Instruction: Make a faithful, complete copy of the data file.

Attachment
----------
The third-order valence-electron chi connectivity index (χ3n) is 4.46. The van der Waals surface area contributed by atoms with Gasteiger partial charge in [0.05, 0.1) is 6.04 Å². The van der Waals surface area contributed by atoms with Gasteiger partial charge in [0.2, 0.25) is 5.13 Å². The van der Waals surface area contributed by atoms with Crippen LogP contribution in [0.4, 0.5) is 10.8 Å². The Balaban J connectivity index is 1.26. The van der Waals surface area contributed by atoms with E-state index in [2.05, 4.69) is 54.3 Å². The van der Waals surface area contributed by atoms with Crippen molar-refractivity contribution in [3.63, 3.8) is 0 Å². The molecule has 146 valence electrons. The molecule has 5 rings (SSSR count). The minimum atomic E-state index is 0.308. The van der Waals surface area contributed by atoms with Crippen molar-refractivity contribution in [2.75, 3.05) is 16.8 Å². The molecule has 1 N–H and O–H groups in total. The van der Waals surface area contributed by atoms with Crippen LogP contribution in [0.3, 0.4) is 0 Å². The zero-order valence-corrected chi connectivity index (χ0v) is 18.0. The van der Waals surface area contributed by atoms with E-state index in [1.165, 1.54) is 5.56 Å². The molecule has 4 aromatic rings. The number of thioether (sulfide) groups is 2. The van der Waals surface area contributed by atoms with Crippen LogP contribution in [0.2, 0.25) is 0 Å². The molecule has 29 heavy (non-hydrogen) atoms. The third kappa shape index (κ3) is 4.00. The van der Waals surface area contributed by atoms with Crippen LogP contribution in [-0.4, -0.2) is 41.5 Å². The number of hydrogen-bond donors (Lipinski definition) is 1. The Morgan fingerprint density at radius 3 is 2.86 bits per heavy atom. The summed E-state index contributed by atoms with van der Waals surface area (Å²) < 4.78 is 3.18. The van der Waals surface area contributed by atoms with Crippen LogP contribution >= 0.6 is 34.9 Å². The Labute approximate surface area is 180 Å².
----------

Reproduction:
The third-order valence-electron chi connectivity index (χ3n) is 4.46. The van der Waals surface area contributed by atoms with Gasteiger partial charge in [0.05, 0.1) is 6.04 Å². The van der Waals surface area contributed by atoms with Gasteiger partial charge in [0.2, 0.25) is 5.13 Å². The van der Waals surface area contributed by atoms with Crippen LogP contribution in [0.4, 0.5) is 10.8 Å². The Balaban J connectivity index is 1.26. The van der Waals surface area contributed by atoms with E-state index in [2.05, 4.69) is 54.3 Å². The van der Waals surface area contributed by atoms with Crippen molar-refractivity contribution in [3.63, 3.8) is 0 Å². The molecule has 146 valence electrons. The molecule has 5 rings (SSSR count). The minimum atomic E-state index is 0.308. The van der Waals surface area contributed by atoms with Crippen molar-refractivity contribution in [2.75, 3.05) is 16.8 Å². The molecule has 1 N–H and O–H groups in total. The van der Waals surface area contributed by atoms with Crippen LogP contribution in [0.3, 0.4) is 0 Å². The zero-order valence-corrected chi connectivity index (χ0v) is 18.0. The van der Waals surface area contributed by atoms with E-state index in [1.165, 1.54) is 5.56 Å². The molecule has 4 aromatic rings. The number of thioether (sulfide) groups is 2. The van der Waals surface area contributed by atoms with Crippen LogP contribution in [0.2, 0.25) is 0 Å². The molecule has 29 heavy (non-hydrogen) atoms. The third kappa shape index (κ3) is 4.00. The van der Waals surface area contributed by atoms with Crippen LogP contribution in [-0.4, -0.2) is 41.5 Å². The number of hydrogen-bond donors (Lipinski definition) is 1. The Morgan fingerprint density at radius 3 is 2.86 bits per heavy atom. The summed E-state index contributed by atoms with van der Waals surface area (Å²) < 4.78 is 3.18. The van der Waals surface area contributed by atoms with Crippen LogP contribution >= 0.6 is 34.9 Å². The Labute approximate surface area is 180 Å².